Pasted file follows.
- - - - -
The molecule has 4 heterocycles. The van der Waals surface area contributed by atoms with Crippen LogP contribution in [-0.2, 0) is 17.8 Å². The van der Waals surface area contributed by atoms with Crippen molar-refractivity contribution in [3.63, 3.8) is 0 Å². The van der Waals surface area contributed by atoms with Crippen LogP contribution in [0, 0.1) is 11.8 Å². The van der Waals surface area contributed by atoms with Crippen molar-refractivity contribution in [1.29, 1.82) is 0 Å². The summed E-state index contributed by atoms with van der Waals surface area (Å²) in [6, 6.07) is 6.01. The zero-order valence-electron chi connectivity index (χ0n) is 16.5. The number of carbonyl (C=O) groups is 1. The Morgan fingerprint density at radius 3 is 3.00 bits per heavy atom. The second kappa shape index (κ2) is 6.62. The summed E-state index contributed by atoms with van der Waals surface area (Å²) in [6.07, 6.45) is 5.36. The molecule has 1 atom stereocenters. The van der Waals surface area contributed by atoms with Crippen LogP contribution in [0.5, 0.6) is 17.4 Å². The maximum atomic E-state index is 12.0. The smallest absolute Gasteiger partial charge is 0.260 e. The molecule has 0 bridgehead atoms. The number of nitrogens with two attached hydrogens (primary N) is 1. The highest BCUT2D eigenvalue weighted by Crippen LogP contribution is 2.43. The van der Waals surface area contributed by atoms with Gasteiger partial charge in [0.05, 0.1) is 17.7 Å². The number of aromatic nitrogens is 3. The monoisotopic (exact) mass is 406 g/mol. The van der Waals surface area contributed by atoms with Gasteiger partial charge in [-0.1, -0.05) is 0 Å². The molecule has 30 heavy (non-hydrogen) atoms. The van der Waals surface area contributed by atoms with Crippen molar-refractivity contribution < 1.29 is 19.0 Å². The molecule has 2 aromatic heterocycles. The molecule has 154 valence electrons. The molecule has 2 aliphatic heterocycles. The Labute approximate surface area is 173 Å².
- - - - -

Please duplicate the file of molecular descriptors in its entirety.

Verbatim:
The molecule has 4 heterocycles. The van der Waals surface area contributed by atoms with Crippen LogP contribution in [-0.2, 0) is 17.8 Å². The van der Waals surface area contributed by atoms with Crippen molar-refractivity contribution in [3.63, 3.8) is 0 Å². The van der Waals surface area contributed by atoms with Crippen LogP contribution in [0, 0.1) is 11.8 Å². The van der Waals surface area contributed by atoms with Crippen molar-refractivity contribution in [1.29, 1.82) is 0 Å². The summed E-state index contributed by atoms with van der Waals surface area (Å²) in [6, 6.07) is 6.01. The zero-order valence-electron chi connectivity index (χ0n) is 16.5. The number of carbonyl (C=O) groups is 1. The Morgan fingerprint density at radius 3 is 3.00 bits per heavy atom. The second kappa shape index (κ2) is 6.62. The summed E-state index contributed by atoms with van der Waals surface area (Å²) in [6.07, 6.45) is 5.36. The molecule has 1 atom stereocenters. The van der Waals surface area contributed by atoms with Crippen LogP contribution in [0.5, 0.6) is 17.4 Å². The maximum atomic E-state index is 12.0. The smallest absolute Gasteiger partial charge is 0.260 e. The molecule has 0 bridgehead atoms. The number of nitrogens with two attached hydrogens (primary N) is 1. The highest BCUT2D eigenvalue weighted by Crippen LogP contribution is 2.43. The van der Waals surface area contributed by atoms with Gasteiger partial charge in [0.05, 0.1) is 17.7 Å². The number of aromatic nitrogens is 3. The monoisotopic (exact) mass is 406 g/mol. The van der Waals surface area contributed by atoms with Gasteiger partial charge in [-0.1, -0.05) is 0 Å². The molecule has 30 heavy (non-hydrogen) atoms. The van der Waals surface area contributed by atoms with Crippen molar-refractivity contribution < 1.29 is 19.0 Å². The molecule has 2 aromatic heterocycles. The molecule has 154 valence electrons. The molecule has 2 aliphatic heterocycles. The Labute approximate surface area is 173 Å².